Your adjustment period to residential treatment can vary from another person’s. Don’t compare yourself to another while you are in treatment. Substance or mental health therapy is a supportive, educational and caring environment that can increase your well-being. Give yourself the time you need to establish healthy habits before you leave treatment.

While you’re in residential treatment, your day is often structured. You can attend group sessions, individual sessions with your therapist and groups that focus on therapy’s psycho-educational aspect. There are opportunities to do holistic therapy and some centers have supplemental courses such as Conscious Recovery

Residential treatment allows you the opportunity to learn healthy coping skills, participate in family therapy sessions and discuss your fears about leaving treatment. Your therapist will help you build a discharge plan that includes coping skills before you leave residential treatment.

Level of Care: Intensive Outpatient Treatment

A comprehensive assessment determines eligibility for an intensive outpatient treatment program (IOP). IOPs are structured, but you can live at home. You are required to attend individual and group sessions at least three days a week for several hours.

Before treatment begins, you can meet with your care coordinator to understand what treatment entails and answer any questions you can have regarding your therapy. You can then meet with your therapist and discuss your psychological and social needs before developing a treatment plan. After you complete this part of your program, you can meet with your psychiatrist. If you need medication, you can meet with your psychiatrist at least once a month.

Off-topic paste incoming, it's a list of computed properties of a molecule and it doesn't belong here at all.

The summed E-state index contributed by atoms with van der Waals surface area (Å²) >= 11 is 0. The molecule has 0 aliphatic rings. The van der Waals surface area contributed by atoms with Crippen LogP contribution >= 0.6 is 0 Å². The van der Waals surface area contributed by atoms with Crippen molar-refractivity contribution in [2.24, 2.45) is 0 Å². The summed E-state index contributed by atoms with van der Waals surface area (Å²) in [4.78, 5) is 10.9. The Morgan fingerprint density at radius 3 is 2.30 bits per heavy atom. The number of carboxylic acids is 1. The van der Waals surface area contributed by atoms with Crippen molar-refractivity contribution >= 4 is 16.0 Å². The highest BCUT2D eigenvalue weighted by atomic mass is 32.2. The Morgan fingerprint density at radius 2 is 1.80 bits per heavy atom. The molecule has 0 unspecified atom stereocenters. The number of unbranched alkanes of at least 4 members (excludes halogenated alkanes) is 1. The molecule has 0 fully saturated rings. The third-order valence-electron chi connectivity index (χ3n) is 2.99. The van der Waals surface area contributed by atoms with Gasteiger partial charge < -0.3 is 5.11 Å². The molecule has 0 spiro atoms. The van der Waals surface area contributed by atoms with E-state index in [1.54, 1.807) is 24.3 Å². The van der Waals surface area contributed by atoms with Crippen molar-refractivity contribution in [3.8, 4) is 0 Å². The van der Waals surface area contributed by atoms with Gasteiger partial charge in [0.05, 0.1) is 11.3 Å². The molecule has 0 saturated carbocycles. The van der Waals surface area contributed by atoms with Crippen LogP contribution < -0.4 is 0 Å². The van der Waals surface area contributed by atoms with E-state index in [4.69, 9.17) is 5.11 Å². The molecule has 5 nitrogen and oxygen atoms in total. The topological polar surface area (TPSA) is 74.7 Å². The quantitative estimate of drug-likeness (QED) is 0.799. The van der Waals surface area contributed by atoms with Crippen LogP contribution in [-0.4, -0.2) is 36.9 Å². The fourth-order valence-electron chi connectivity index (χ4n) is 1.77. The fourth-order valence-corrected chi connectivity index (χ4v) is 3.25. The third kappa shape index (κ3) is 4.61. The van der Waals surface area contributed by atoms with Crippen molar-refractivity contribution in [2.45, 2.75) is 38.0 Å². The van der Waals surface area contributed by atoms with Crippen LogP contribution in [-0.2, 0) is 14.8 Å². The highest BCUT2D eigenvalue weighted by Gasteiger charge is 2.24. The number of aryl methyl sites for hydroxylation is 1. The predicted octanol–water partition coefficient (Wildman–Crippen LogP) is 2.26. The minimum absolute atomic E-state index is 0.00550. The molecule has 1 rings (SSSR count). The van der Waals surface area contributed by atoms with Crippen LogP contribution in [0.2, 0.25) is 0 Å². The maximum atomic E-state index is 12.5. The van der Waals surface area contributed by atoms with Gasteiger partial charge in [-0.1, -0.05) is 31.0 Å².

The Power of Letting Go

Beginning a healthier life can start with letting go of something negative. Finding what feels good for you is an essential part of giving up harmful habits. 

Sobriety is a day-to-day process. Dedicating 40 days to heal yourself is a sign you are committed to your mental and physical health. Forty days of sobriety means you can take each day after you leave treatment to continue your commitment to sobriety. 


Forty days of sobriety is a decision to give up a habit in observance of your belief you are worthy of love and support. You can choose to believe in yourself by giving up substances or the negative feelings you associate with your mental health. Substance addiction or mental health therapy guides you to learn how to cope with triggers or emotions linked with mental health disorders. Casa Palmera is here to help guide you to a substance-free life, one that supports your belief in yourself. Our mental health and substance addiction therapists are here to help you create a treatment plan that recognizes your unique needs. Call (855) 508- 0473.


This blog is for informational purposes only and should not be a substitute for medical advice. We understand that everyone’s situation is unique, and this content is to provide an overall understanding of substance use disorders. These disorders are very complex, and this post does not take into account the unique circumstances for every individual. For specific questions about your health needs or that of a loved one, seek the help of a healthcare professional.